Our elec­toral sys­tem needs re­view­ing

The Witness - - OPINION - DUN­CAN DU BOIS Bluff

AS it stands, all cit­i­zens over the age of 18 years have the vote in de­ter­min­ing who holds power in South Africa.

Thus, the vote of an un­em­ployed per­son, who pays no tax and is a ben­e­fi­ciary of state wel­fare, has the same value as a per­son whose taxes the gov­ern­ment de­pends upon to fund wel­fare and to run the coun­try.

In South Africa, a mi­nor­ity of tax­pay­ers, fewer than 10 mil­lion, funds a grow­ing ma­jor­ity of non-tax­pay­ers — more than 17 mil­lion. Ob­vi­ously such a sit­u­a­tion is not sus­tain­able in the long term. None­the­less, that vast num­ber of wel­fare-de­pen­dent vot­ers is ex­ploited by com­mu­nists and so­cial­ists in the ANC to re­main in power. The growth in un­em­ploy­ment from three mil­lion in 1994 to over nine mil­lion is proof of the fail­ure of so­cial­ism to al­le­vi­ate poverty.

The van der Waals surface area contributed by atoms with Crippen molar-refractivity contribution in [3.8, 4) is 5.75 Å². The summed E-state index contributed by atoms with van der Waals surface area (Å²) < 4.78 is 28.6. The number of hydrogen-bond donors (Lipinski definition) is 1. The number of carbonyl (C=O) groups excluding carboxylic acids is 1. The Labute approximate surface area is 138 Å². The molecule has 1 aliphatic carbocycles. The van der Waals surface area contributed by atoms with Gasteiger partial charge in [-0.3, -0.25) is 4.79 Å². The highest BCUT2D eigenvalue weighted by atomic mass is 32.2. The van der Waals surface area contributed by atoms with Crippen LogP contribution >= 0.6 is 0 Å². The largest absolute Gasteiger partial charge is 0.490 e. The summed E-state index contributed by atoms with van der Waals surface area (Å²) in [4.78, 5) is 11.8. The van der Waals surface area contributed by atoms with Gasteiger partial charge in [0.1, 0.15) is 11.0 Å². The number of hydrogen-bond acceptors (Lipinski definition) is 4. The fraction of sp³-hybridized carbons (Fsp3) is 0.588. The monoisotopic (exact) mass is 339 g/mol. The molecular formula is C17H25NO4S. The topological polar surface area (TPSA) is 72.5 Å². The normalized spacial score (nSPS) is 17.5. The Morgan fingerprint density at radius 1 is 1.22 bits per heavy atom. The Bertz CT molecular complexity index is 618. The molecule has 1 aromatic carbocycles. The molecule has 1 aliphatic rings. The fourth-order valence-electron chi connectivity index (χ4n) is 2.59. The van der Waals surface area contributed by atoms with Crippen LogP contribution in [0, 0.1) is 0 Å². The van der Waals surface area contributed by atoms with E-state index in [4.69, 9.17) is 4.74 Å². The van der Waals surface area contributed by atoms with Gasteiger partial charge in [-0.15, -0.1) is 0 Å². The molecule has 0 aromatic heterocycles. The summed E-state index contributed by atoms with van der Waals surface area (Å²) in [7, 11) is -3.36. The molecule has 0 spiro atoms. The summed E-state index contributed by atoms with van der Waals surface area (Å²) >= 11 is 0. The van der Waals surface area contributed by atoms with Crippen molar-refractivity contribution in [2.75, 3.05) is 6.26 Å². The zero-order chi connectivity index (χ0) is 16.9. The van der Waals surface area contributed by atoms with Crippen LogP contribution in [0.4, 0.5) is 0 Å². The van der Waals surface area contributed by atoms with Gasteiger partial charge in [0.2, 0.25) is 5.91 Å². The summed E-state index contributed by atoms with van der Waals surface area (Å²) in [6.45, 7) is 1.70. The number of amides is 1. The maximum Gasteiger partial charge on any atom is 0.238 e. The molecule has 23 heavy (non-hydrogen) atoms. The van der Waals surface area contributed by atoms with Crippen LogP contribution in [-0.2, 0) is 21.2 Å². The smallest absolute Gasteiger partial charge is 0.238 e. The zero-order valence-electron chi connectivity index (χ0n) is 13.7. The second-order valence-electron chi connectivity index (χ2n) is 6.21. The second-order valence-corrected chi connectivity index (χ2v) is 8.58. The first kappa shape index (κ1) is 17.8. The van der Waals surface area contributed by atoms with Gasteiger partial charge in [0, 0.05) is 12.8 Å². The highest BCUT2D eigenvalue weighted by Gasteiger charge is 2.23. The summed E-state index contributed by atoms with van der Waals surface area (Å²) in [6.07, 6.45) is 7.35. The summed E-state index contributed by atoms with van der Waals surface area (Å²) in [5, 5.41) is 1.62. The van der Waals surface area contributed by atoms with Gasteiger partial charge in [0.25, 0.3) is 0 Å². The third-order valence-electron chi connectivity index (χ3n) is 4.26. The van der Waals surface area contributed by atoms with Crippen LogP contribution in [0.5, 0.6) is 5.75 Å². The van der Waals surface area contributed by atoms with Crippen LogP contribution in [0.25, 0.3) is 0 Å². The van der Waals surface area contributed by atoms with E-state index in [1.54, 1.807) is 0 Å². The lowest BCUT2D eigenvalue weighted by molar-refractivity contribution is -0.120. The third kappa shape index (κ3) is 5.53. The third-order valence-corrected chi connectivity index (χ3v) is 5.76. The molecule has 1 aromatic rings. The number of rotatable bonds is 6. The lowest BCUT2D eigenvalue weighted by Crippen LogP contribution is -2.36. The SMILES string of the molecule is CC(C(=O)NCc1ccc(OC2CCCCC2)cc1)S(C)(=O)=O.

Thus, we need an elec­toral sys­tem which will pro­mote bet­ter gov­er­nance by strength­en­ing the role of stake­hold­ers in the econ­omy of the coun­try.

In such a sys­tem ev­ery­one would have a sin­gle vote ir­re­spec­tive of their sta­tus. Ad­di­tional votes would ac­crue to tax­pay­ers based on the ex­tent of their con­tri­bu­tion to the SA Rev­enue Ser­vice.

That would pro­mote trans­parency and ac­count­abil­ity in rev­enue col­lec­tion and en­sure that those with ac­tual stakes in the econ­omy had a greater and fairer mea­sure of in­flu­ence in pol­icy mak­ing.

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